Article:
“This is just mad,” I turned to my friend five minutes before a sold-out 9pm showing of Conor McGregor: Notorious. 

Sold out showings, on a weekday night no less, are normally reserved for the biggest of Hollywood blockbuster.  This was just another bizarre reminder that there is seemingly no end to the Crumlin mixed martial artist’s ascent into super-stardom.

It wasn’t just young males obsessed with violence flocking to the screen; viewers of all ages and backgrounds sat around me. No one can deny that he has captured the imagination of the whole country, be that for the right or wrong reasons.

Conor McGregor: Notorious is a slickly produced 90 minute time capsule chronicling the rise and rise of McGregor. It shouldn’t be surprising that such a film now exists given how the man has already lived through a real-life Hollywood story. 

In the space of four years, McGregor went from being an aspiring fighter in a sport barely anyone in Ireland had even heard of, collecting social welfare checks, to becoming one of the most famous sportsmen in the world.

If the documentary was able to fully utilise and follow this narrative, it would have been far more invigorating than this end product. Instead, the ‘rags’ element to this rags to riches story is confined to the film’s first ten minutes (if you want to see more of this side of the coin, seek out the RTÉ tv series ‘Notorious).

Instead, we’re treated to inside footage of some of McGregor’s most pivotal fight camps, with intense training and sacrifice mixed in with lavish spending and indulgence.

You probably could have guessed that though, and that is where the main flaw lies in this film; for a documentary you don’t learn a lot more about the man than fans probably had already seen or heard.

If you can get past these flaws, and the incessant wealth being flashed before you, there is still plenty to enjoy about ‘Notorious’.

Even if you’d expect it to reveal more, this documentary will still serve as the most personal view of McGregor, his family and his teammates. Anyone who questions the work that mixed martial arts like him put in should treat scenes such as McGregor struggling through training for his first world title fight as essential viewing.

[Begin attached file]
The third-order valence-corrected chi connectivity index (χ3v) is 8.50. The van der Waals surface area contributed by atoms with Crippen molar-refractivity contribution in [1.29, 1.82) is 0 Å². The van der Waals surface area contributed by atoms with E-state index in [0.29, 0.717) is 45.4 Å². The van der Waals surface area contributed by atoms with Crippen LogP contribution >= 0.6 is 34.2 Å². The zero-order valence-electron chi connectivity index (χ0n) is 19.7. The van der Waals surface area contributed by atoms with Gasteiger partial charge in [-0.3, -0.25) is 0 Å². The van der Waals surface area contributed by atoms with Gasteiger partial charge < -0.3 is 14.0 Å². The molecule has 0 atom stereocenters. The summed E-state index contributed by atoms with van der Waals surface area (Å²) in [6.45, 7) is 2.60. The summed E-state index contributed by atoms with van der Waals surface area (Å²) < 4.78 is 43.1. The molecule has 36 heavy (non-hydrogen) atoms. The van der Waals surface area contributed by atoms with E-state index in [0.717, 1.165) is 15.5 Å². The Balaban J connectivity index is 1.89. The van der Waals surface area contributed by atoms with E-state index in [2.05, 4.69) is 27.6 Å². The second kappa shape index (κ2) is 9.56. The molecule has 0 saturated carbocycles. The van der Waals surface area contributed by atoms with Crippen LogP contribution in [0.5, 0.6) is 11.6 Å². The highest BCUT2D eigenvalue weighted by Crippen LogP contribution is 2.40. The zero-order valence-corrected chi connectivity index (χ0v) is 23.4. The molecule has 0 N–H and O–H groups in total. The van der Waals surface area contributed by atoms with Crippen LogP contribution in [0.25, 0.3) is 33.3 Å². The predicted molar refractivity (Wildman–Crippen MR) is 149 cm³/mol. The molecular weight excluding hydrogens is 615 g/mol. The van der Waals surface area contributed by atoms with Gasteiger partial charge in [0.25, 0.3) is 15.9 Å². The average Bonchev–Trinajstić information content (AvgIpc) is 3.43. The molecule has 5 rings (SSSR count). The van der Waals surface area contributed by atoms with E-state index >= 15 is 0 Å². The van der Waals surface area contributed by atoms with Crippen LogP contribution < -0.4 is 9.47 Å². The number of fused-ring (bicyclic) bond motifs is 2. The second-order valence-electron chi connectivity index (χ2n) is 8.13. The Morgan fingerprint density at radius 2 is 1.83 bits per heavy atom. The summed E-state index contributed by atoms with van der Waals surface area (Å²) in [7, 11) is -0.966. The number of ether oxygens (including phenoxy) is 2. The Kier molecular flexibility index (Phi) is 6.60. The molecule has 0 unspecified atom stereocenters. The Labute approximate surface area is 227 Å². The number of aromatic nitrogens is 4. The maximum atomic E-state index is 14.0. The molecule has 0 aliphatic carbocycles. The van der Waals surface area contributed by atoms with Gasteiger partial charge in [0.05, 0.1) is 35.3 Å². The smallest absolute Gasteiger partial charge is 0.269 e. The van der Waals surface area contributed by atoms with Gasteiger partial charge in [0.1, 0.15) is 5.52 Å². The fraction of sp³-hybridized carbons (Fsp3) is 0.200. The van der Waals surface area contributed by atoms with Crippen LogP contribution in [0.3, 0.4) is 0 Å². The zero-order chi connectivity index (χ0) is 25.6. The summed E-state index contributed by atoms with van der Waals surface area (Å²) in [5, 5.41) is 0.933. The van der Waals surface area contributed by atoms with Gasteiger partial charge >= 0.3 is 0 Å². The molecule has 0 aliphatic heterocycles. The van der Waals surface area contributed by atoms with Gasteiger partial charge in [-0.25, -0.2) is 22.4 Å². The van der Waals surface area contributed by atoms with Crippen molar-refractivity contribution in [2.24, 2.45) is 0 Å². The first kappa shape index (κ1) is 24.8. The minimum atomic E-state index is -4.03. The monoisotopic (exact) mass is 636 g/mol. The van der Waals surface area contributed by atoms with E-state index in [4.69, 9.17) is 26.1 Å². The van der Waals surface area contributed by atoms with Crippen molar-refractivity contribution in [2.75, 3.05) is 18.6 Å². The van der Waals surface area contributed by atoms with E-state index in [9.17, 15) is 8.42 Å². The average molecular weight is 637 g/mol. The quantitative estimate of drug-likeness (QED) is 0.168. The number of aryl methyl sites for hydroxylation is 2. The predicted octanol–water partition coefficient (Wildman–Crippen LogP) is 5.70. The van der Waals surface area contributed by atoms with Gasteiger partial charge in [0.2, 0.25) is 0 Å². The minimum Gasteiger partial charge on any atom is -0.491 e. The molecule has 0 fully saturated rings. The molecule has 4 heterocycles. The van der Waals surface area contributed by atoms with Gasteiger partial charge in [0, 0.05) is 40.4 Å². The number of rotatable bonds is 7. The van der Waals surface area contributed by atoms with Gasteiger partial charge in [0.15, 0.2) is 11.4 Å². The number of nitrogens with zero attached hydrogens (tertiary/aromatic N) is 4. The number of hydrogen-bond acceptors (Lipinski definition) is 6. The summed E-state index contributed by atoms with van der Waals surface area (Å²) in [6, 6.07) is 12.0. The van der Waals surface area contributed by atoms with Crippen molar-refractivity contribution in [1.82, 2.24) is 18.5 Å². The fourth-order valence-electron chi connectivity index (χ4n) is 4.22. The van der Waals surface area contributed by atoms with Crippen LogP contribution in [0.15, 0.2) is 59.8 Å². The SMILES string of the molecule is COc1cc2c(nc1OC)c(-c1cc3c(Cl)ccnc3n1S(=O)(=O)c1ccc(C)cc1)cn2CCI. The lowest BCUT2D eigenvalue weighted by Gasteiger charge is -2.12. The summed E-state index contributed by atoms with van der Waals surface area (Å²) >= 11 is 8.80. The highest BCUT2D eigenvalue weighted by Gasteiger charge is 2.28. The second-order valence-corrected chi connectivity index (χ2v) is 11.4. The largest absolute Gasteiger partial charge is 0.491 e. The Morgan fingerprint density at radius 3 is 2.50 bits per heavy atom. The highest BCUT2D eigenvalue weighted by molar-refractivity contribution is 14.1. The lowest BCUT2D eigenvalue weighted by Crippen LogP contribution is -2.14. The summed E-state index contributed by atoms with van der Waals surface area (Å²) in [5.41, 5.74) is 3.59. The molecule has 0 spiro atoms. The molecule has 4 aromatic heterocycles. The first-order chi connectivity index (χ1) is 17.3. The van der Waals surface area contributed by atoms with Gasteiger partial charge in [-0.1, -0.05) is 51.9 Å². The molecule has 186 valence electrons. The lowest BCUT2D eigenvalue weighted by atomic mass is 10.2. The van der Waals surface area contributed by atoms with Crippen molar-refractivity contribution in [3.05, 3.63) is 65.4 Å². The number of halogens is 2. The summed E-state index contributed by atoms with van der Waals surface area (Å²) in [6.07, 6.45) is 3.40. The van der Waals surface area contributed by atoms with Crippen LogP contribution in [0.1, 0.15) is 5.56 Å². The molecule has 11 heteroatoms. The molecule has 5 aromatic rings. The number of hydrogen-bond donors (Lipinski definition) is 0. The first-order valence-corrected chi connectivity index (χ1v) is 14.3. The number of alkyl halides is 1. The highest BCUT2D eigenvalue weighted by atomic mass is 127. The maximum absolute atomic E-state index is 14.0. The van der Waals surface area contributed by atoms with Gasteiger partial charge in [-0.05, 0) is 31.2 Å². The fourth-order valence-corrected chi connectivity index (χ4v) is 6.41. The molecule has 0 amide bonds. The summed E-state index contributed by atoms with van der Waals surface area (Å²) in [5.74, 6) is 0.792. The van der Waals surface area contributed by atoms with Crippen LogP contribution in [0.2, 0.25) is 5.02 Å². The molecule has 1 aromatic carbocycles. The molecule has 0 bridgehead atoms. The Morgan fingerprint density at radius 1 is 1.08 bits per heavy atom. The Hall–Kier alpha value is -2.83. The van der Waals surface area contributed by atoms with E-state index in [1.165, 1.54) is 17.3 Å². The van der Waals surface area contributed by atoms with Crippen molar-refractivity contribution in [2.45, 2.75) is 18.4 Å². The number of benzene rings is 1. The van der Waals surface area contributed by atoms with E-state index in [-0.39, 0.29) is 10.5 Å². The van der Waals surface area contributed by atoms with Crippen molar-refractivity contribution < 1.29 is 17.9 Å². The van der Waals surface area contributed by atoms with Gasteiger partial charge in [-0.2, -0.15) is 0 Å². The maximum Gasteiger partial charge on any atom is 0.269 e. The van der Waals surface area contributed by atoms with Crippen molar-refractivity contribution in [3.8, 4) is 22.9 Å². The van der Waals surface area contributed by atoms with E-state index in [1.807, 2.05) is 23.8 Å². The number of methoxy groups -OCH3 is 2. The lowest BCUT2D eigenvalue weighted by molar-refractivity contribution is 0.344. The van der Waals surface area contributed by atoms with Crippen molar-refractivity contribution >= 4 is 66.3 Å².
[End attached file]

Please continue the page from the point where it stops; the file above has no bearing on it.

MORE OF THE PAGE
It definitely plays into the ‘Notorious’ persona we are now used to when we see McGregor in the spotlight, but it also shows us the man at his most vulnerable, such as the aftermath of his first UFC loss to Nate Diaz (who is presented as a Terminator-esque, final boss antagonist excellently).

There’s an excellent supporting cast in the form of appearances from his long time girlfriend Dee Devlin, head coach John Kavanagh and even an equally amusing and cringe-inducing cameo from Arnold Schwarzenegger. 

The direction from Gavin Fitzgerald and the films editing also need to be commended. There’s nothing too flashy here, but the story that is being told is done simply, yet effectively. It’s also punctuated by an excellent original score that makes every fight feel as dramatic as possible.

Ultimately, this film will probably do little to convert McGregor’s legion of naysayers and be treated as excellent fan service to his equally passionate group of followers.

Conor McGregor: Notorious may not be as amazing as some of the other things he has accomplished, but is still an enjoyable, albeit one-sided, story of a journey from the bottom to the top and a feel-good story that hard work does pay off.

Is this the real Conor McGregor, warts and all? Maybe not, but that doesn’t mean we can’t enjoy following ‘The Notorious’.